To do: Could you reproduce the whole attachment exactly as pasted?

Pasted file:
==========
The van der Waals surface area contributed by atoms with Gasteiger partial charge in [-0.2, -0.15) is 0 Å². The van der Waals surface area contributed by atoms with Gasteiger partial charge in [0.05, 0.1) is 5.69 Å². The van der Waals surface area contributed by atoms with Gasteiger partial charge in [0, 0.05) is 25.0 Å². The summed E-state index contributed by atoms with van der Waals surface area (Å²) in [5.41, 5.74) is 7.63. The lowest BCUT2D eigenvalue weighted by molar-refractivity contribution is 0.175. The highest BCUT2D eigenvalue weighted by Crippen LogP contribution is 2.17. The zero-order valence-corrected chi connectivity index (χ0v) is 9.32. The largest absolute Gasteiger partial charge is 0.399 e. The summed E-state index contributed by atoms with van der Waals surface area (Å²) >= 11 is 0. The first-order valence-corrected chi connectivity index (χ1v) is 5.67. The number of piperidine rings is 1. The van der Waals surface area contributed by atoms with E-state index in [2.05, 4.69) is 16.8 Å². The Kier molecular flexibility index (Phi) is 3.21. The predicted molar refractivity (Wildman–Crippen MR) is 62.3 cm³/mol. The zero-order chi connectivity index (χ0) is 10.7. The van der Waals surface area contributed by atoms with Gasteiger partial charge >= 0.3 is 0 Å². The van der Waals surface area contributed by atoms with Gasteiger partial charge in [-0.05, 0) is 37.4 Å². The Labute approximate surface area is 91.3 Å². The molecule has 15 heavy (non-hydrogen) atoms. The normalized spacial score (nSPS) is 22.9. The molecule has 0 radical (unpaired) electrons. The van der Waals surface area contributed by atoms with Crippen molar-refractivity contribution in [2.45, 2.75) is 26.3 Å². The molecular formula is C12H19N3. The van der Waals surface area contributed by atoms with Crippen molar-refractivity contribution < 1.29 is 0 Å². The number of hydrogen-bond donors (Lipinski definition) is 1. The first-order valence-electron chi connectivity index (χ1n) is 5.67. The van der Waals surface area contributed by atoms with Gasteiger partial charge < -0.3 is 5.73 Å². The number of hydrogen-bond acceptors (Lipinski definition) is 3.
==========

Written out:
The van der Waals surface area contributed by atoms with Gasteiger partial charge in [-0.2, -0.15) is 0 Å². The van der Waals surface area contributed by atoms with Gasteiger partial charge in [0.05, 0.1) is 5.69 Å². The van der Waals surface area contributed by atoms with Gasteiger partial charge in [0, 0.05) is 25.0 Å². The summed E-state index contributed by atoms with van der Waals surface area (Å²) in [5.41, 5.74) is 7.63. The lowest BCUT2D eigenvalue weighted by molar-refractivity contribution is 0.175. The highest BCUT2D eigenvalue weighted by Crippen LogP contribution is 2.17. The zero-order valence-corrected chi connectivity index (χ0v) is 9.32. The largest absolute Gasteiger partial charge is 0.399 e. The summed E-state index contributed by atoms with van der Waals surface area (Å²) >= 11 is 0. The first-order valence-corrected chi connectivity index (χ1v) is 5.67. The number of piperidine rings is 1. The van der Waals surface area contributed by atoms with E-state index in [2.05, 4.69) is 16.8 Å². The Kier molecular flexibility index (Phi) is 3.21. The predicted molar refractivity (Wildman–Crippen MR) is 62.3 cm³/mol. The zero-order chi connectivity index (χ0) is 10.7. The van der Waals surface area contributed by atoms with Gasteiger partial charge >= 0.3 is 0 Å². The van der Waals surface area contributed by atoms with Gasteiger partial charge in [-0.05, 0) is 37.4 Å². The Labute approximate surface area is 91.3 Å². The molecule has 15 heavy (non-hydrogen) atoms. The normalized spacial score (nSPS) is 22.9. The molecule has 0 radical (unpaired) electrons. The van der Waals surface area contributed by atoms with Crippen molar-refractivity contribution in [2.45, 2.75) is 26.3 Å². The molecular formula is C12H19N3. The van der Waals surface area contributed by atoms with Crippen molar-refractivity contribution < 1.29 is 0 Å². The number of hydrogen-bond donors (Lipinski definition) is 1. The first-order valence-electron chi connectivity index (χ1n) is 5.67. The van der Waals surface area contributed by atoms with Gasteiger partial charge < -0.3 is 5.73 Å². The number of hydrogen-bond acceptors (Lipinski definition) is 3.